3. Be aware of how you come across to others.
It’s an unavoidable fact that others make judgments about us all the time. It’s also possible that you might not be sending the message you think you are.
Start by examining your facial expression and body language. There are numerous articles online about how your posture can convey different messages. I’m not saying you can’t cross your arms during a meeting in an overly air-conditioned room. Just try to be mindful of what you’re doing, the context, and what messages it might send.
Find out what your students and colleagues are interested in by taking the time to talk with them. We all have lives outside of work, things we’re passionate about. When we truly connect with someone, we learn things about them we might never have known. They gain a better understanding of who we are, too.
For a fun (and free) pick-me-up, download my Positive Vibes Sticky Notes Template.
4. Take care of your needs.
We’re expected to balance more than ever before (family, friends, paperwork, emails, texts) and still somehow bring creativity and innovation into the office everyday.
While skipping your lunch to do your Medicaid billing might sound like a good idea, it’s not. When you don’t fulfill your own needs, your work suffers; and so does your health and your relationships.
If you think you might be a work martyr, reclaim your life by starting small. If you’re part of multiple committees and clubs at your school, focus on the one(s) you’re most passionate about and plan an exit strategy from the others. Schedule something just for you, such as a workout class, a massage, or acupuncture (my personal favorite), and make getting there a priority.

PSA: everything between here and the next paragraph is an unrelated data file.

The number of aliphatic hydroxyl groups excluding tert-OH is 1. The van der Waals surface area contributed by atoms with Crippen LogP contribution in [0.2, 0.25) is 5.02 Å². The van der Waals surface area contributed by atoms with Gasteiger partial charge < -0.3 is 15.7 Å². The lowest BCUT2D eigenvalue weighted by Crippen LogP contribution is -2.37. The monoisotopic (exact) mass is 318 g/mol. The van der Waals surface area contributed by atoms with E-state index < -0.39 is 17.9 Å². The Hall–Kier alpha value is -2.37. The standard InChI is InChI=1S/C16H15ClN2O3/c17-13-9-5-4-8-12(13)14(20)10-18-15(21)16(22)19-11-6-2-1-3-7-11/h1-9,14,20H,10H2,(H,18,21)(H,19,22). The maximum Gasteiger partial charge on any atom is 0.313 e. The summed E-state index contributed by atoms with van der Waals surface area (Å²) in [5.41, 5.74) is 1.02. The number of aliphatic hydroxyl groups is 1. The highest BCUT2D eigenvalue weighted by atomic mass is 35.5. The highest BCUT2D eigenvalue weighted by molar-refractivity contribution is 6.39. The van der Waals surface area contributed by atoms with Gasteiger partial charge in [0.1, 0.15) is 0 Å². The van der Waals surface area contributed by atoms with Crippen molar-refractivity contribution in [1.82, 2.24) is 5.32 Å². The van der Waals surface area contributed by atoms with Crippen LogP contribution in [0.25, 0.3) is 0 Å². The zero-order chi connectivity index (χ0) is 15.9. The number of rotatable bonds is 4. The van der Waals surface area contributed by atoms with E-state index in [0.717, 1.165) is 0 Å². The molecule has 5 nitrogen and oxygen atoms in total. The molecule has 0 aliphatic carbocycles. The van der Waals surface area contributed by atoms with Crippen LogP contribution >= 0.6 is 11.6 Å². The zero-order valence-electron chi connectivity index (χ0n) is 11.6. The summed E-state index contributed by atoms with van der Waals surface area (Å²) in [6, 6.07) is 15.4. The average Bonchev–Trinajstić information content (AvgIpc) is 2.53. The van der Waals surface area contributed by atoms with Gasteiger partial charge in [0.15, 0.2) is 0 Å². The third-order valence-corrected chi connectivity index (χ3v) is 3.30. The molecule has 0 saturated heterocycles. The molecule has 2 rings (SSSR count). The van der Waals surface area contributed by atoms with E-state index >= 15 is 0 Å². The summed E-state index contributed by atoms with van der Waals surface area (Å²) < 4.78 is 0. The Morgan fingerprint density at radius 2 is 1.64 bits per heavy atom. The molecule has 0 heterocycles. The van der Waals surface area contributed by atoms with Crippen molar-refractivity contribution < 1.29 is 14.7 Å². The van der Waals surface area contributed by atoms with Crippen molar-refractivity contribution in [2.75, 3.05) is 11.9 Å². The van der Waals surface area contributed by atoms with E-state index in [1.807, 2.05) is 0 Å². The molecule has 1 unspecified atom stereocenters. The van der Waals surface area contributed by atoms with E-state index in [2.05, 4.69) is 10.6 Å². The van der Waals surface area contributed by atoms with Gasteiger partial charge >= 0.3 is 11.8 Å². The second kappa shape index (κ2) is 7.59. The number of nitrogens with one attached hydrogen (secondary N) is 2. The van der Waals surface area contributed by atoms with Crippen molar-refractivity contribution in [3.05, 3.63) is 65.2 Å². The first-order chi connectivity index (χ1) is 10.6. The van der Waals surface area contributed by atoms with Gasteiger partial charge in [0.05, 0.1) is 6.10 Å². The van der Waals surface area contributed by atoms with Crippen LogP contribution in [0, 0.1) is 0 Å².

5. Check your mindset.
Do you have self-limiting beliefs like, “I’m not good at treating fluency disorders”?
Challenge these lines you’ve drawn for yourself by committing to fostering a growth mindset. While we all have different talents, most of us can become reasonably good at something if we put in the effort.
I recently wrote a post about cluttering fluency disorder. Before taking it upon myself to learn more about cluttering, I knew very little about it. After years of working with students who clutter, reading the research, and seeking help from other SLPs, I feel much more competent diagnosing and treating cluttering.
I don’t think we’ll ever feel 100% confident about our abilities to work with all of the areas within our scope of practice. Don’t let that get you down though.In reality, we often know more than we think we do, and what we don't know we can always learn.Click To Tweet
Take me for example. I have made my share of mistakes, but I truly believe I can become better leader. And so can you.
A special note: I am dedicating this post to Dan, my dear friend, mentor, and fellow SLP. Dan had a way of leaving people better than when he found them. He was my district’s lead SLP, and he freely shared his knowledge of communication disorders and his love of spicy peppers with all of us. He passed away in June 2017. He was an amazing leader and a large part of the inspiration for this blog.